Read the article at the WSJ

Impressive China Manufacturing PMI Data for August

Asia’s manufacturing sector shows signs of recovering from the region’s covid-19 lockdowns. The Caixin/Markit Manufacturing Purchasing Managers’ Index for China rose to 53.1 last month, the highest figure recorded since 2011, from July’s 52.8, where a score of 50 or above indicates expansion. The equivalent indices for India and South Korea also rose.

Read more at Reuters

Monday Economic Report: The Federal Reserve Will Accept Higher Inflation in Short Run

In a long-anticipated speech, Federal Reserve Chair Jerome Powell said that monetary policymakers would be willing to accept core inflation above the Federal Open Market Committee’s stated goal of 2%, so long as the longer-term average achieved that goal. The FOMC affirmed the more “dovish” change in strategy in a statement made afterward. With core inflation well below that goal right now, the test of this new policy will have to come later.

Plus consumer spending, durable goods orders anticipated GDP and more.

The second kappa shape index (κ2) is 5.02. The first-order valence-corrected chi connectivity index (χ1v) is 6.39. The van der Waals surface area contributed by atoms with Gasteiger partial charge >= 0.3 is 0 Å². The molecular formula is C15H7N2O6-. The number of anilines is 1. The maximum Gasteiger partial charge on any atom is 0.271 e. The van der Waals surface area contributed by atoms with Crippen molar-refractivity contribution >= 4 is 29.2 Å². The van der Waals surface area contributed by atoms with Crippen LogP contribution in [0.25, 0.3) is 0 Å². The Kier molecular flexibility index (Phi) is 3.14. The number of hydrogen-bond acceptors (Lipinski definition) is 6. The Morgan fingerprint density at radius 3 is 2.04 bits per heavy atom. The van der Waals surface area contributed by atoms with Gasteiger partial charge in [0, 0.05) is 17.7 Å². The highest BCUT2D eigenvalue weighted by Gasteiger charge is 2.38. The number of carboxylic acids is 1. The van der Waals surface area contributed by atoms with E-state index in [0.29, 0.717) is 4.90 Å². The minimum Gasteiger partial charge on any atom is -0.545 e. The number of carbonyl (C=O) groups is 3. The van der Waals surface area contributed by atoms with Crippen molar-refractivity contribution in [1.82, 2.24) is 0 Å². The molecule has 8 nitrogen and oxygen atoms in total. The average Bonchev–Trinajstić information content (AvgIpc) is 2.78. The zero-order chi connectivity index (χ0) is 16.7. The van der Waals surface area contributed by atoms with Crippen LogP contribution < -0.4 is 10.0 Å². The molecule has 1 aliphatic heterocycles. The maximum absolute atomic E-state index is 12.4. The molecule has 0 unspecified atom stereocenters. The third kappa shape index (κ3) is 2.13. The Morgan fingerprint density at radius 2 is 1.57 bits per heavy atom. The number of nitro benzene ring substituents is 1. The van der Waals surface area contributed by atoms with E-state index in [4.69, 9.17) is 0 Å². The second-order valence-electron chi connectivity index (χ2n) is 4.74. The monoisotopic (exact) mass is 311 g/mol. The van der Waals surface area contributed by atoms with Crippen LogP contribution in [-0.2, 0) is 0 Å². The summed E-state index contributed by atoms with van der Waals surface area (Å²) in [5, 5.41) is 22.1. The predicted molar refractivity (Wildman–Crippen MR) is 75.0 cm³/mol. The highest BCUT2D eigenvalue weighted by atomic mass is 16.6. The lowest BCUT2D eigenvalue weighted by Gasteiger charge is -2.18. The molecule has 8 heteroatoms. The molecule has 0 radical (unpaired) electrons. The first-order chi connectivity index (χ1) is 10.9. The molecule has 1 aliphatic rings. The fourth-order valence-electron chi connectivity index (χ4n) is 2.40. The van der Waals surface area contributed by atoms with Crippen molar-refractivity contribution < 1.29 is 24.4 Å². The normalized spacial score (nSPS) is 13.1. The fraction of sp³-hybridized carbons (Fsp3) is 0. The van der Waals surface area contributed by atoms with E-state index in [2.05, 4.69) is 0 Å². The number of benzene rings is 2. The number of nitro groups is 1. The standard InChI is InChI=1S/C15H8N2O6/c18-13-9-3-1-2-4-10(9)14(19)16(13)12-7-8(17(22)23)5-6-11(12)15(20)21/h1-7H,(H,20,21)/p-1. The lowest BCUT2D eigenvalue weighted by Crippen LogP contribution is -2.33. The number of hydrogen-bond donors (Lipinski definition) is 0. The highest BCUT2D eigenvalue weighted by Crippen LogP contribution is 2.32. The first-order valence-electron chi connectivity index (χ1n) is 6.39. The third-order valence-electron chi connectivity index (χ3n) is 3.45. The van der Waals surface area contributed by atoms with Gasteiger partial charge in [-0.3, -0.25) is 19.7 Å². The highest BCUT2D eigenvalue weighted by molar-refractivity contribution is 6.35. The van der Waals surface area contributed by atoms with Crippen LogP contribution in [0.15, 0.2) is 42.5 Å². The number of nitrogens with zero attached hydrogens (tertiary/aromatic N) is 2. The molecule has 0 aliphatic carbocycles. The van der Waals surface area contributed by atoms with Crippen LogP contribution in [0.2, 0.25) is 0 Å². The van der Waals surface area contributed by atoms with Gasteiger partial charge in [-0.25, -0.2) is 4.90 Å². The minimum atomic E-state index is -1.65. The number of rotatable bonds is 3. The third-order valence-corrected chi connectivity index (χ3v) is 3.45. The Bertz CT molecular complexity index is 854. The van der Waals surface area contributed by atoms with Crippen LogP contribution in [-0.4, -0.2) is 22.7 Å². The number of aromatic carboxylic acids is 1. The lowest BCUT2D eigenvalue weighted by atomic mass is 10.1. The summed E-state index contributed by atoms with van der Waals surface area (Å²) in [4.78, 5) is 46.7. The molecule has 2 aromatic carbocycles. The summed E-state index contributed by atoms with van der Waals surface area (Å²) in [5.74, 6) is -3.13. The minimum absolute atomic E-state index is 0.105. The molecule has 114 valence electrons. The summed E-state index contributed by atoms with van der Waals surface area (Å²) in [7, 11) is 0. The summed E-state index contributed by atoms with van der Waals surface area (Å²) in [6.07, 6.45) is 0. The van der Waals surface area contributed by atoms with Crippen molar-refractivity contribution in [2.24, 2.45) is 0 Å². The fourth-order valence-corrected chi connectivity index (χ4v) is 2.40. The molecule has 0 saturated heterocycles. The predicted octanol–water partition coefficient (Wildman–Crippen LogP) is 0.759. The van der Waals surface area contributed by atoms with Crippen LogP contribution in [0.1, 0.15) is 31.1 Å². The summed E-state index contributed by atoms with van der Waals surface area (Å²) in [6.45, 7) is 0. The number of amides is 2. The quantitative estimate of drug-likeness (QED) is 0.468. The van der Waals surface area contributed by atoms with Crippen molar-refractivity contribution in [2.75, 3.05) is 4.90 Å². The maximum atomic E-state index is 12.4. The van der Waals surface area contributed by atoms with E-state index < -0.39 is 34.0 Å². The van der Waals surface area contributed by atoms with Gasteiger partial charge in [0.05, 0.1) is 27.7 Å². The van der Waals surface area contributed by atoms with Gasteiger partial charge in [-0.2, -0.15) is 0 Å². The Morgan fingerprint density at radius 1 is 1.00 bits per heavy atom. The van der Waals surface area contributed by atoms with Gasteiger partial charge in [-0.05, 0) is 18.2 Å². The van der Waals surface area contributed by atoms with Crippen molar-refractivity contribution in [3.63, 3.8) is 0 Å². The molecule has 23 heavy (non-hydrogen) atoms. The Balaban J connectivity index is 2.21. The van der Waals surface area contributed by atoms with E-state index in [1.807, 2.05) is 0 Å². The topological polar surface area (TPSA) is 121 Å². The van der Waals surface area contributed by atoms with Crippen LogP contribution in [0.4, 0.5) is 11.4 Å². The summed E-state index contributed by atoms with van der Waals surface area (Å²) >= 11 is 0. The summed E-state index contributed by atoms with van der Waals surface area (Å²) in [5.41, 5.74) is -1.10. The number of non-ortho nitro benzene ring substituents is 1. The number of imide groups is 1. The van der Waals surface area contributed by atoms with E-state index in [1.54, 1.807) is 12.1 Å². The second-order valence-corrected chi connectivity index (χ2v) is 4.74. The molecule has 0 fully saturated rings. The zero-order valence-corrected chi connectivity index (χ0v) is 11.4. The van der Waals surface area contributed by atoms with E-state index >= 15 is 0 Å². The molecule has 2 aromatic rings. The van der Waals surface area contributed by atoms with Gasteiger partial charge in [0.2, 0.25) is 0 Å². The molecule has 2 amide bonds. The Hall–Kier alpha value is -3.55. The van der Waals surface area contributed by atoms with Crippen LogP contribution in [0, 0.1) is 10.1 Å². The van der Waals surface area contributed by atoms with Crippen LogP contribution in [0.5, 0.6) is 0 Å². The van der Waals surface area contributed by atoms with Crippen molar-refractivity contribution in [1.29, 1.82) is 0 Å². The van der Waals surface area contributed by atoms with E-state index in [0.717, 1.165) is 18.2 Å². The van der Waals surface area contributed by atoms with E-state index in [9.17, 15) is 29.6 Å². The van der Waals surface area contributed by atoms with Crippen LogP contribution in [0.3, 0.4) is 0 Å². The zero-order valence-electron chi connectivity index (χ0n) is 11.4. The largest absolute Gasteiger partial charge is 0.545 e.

Monday Economic Report – August 31, 2020

Why Are There Still Not Enough Paper Towels?

Blame lean manufacturing. A decades long effort to eke out more profit by keeping inventory low left many manufacturers unprepared when Covid-19 struck. The situation isn’t likely to abate soon, because producers have no plans to build new manufacturing capacity. The central piece of the machinery needed to make paper towels takes years to assemble.

Americans have faced many stresses in the pandemic, of which paper-towel scarcity is hardly among the worst. Yet the forces behind the shortage nearly six months into the crisis help explain the broad lack of U.S. preparedness that has made the pandemic worse than it might have been.

Read more at the WSJ

Survey: 21% of Parents Have Reduced Work Hours Because of Remote School

As many parents experienced in the spring, remote learning asks a lot from them, too. Not only do many children need assistance with school work and scheduling but, at the very least, they require basic supervision, which means an adult must be at home to help.